2 Corinthians 10:3-5 says this: “For though we live in the world, we do not wage war as the world does. The weapons we fight with are not the weapons of the world. On the contrary, they have divine power to demolish strongholds. We demolish arguments and every pretension that sets itself up against the knowledge of God, and we take captive every thought to make it obedient to Christ.”
I’ve always loved this verse, but for so long saw it as goals instead of the battle plan that it is.
Let me break it down so we can all better understand what I mean.
First of all, I’ll point out that this verse says “we take captive every thought to make it obedient to Christ” so you can see that it is possible. If you believe the Bible is true, you have to believe this.
In this text, it tells us that “we do not wage war as the world does. The weapons we fight with are not the weapons of the world.” So while we can use methods that the world uses such as therapy if needed, this is only a single step in our battle plan.
According to the Bible, our weapons “have divine power to demolish strongholds.”
We’re talking divine power, as in not human power.
We, on our own, can not stop our thoughts. We can’t change our emotions.
But with divine power, we “demolish strongholds…arguments and every pretension that sets itself up against the knowledge of God, and we take captive every thought to make it obedient to Christ.”
Speaking practically, this comes from surrendering emotions to Christ, and talking about them with Him. It comes from reading His Word and finding what He says about certain situations.
It comes from worshipping Him in the hard times, and reassuring yourself of His promises to His children.
It comes from seeking Him in all things, despite not “feeling it” in the moment.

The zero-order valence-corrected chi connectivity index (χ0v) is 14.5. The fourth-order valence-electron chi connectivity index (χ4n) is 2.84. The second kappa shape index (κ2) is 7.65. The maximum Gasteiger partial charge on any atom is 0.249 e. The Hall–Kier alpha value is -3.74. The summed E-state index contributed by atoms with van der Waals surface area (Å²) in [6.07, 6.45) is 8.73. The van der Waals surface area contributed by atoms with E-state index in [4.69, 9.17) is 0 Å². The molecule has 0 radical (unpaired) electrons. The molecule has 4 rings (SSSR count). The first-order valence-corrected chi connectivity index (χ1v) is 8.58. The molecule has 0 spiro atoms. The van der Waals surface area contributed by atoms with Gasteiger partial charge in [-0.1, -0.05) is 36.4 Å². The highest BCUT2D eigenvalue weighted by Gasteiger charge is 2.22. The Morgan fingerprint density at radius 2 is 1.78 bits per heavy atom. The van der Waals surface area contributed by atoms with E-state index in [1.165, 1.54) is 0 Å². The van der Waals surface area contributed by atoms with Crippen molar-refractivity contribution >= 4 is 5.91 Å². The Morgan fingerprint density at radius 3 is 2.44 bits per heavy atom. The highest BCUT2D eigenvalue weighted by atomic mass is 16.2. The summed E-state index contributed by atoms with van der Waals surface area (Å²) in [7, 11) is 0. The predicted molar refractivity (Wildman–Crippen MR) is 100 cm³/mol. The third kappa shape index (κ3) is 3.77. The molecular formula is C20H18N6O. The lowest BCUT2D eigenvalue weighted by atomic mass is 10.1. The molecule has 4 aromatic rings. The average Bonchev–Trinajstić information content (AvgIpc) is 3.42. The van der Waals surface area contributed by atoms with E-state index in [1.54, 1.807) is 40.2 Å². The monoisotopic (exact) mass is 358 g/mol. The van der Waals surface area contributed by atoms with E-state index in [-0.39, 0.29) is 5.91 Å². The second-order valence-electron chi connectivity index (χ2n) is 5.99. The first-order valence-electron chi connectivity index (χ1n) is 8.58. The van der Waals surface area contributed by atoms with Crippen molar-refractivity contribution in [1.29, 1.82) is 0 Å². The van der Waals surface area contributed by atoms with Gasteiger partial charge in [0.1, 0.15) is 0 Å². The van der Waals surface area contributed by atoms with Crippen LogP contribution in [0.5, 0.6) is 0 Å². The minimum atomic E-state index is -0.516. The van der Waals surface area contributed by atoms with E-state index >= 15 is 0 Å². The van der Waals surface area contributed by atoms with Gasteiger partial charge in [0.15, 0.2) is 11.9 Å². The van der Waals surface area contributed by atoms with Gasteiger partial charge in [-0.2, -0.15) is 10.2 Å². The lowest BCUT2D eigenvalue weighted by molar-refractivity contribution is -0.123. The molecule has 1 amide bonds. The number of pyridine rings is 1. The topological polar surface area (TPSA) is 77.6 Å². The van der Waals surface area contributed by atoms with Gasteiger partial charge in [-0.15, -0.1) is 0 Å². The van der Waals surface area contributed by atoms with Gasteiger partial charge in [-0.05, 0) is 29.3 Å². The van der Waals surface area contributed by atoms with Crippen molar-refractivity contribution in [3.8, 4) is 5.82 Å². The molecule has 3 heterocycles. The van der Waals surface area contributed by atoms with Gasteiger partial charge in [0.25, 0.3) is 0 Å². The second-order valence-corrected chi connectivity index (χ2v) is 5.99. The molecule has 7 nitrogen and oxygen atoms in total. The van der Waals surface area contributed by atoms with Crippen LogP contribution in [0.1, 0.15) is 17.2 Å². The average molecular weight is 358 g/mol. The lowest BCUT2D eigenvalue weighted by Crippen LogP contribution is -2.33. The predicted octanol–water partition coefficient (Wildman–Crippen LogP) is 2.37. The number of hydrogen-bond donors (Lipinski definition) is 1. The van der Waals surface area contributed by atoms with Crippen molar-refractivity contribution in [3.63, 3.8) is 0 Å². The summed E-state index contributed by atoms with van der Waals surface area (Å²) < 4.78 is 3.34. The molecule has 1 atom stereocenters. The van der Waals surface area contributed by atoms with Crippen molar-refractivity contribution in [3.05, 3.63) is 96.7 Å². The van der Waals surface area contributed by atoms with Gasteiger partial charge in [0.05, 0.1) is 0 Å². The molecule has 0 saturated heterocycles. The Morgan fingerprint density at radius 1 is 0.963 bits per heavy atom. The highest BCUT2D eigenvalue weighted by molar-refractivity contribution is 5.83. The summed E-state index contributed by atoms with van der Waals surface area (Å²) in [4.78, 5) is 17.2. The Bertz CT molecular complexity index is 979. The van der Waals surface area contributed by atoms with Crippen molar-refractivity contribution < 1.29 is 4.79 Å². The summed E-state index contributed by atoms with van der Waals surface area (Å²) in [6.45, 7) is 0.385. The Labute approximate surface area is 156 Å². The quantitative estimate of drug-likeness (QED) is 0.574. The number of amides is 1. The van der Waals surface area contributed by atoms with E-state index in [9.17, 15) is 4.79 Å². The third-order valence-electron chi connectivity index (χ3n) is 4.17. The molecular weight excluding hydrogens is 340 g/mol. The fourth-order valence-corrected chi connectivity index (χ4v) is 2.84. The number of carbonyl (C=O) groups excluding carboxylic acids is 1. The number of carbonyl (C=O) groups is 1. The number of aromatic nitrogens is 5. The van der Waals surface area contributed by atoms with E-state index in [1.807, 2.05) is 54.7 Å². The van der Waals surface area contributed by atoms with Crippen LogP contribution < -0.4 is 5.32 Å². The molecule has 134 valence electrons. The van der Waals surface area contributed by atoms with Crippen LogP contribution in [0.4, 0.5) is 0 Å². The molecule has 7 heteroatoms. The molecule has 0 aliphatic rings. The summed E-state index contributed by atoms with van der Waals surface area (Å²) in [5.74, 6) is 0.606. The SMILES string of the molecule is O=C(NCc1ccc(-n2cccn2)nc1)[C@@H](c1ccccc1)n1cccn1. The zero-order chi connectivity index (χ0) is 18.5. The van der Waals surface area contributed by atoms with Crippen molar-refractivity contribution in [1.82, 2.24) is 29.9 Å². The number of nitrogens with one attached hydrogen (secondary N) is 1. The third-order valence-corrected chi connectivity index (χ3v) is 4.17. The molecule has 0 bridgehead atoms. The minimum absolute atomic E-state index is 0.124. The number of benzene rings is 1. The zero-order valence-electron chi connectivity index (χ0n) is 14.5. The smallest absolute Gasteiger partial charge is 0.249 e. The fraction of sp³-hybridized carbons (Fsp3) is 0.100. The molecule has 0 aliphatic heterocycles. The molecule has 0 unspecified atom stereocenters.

It takes effort and work, but it is possible.
When I’m facing overwhelming emotions and temptations, the first thing that I try to do is speak to God.
It might sound a bit odd, but I’m bringing His presence into my brain.
If you can, worship and read the Word. Maybe try finding scripture correlating with your situation.
Depending on the situation, I remind myself of His promises and I encourage myself in the Lord, as we’re called to do.
These actions help lift me up.
But there’s a step that I think is so important, and that’s this: make your mind up to get out of it.
I think so often when we feel doubt, fear, depression, anxiety, or whatever it is, we just think well, this is how I feel so I guess this is how it is. And we don’t make any effort to get out of it. We just settle in it.
We want to get better and get out of it, but we don’t.
There are so many reasons why we might do this, but today I challenge you to make your mind up to do something about it.
Tell yourself today, “The next time I face something like this, I’m going to do something about it.”
And then, we apply DWYSWD. Do what you say you will do.
“Therefore, my beloved brethren whom I long to see, my joy and crown, in this way stand firm in the Lord, my beloved.” Philippians 4:1.
Maddisen Sauls is the smile and voice behind the Everyday Joy blog as well as the author of the Word of the Week posts and the editor of by leaps and bounds. Throughout her life, Maddisen has worked as a reporter for small town newspapers, a School Age and Preschool teacher, and has acquired her ministerial license.
An avid book reader and lover of the written word, Maddisen is passionate about using her favorite medium to reach the lost and the hurting, and to offer encouragement and hope to those struggling through life.
Following her battle with depression, Maddisen has made it her mission to help other people through this journey and to bring joy to the lives of the people around her.
You can find Maddisen on Instagram @maddisen.paige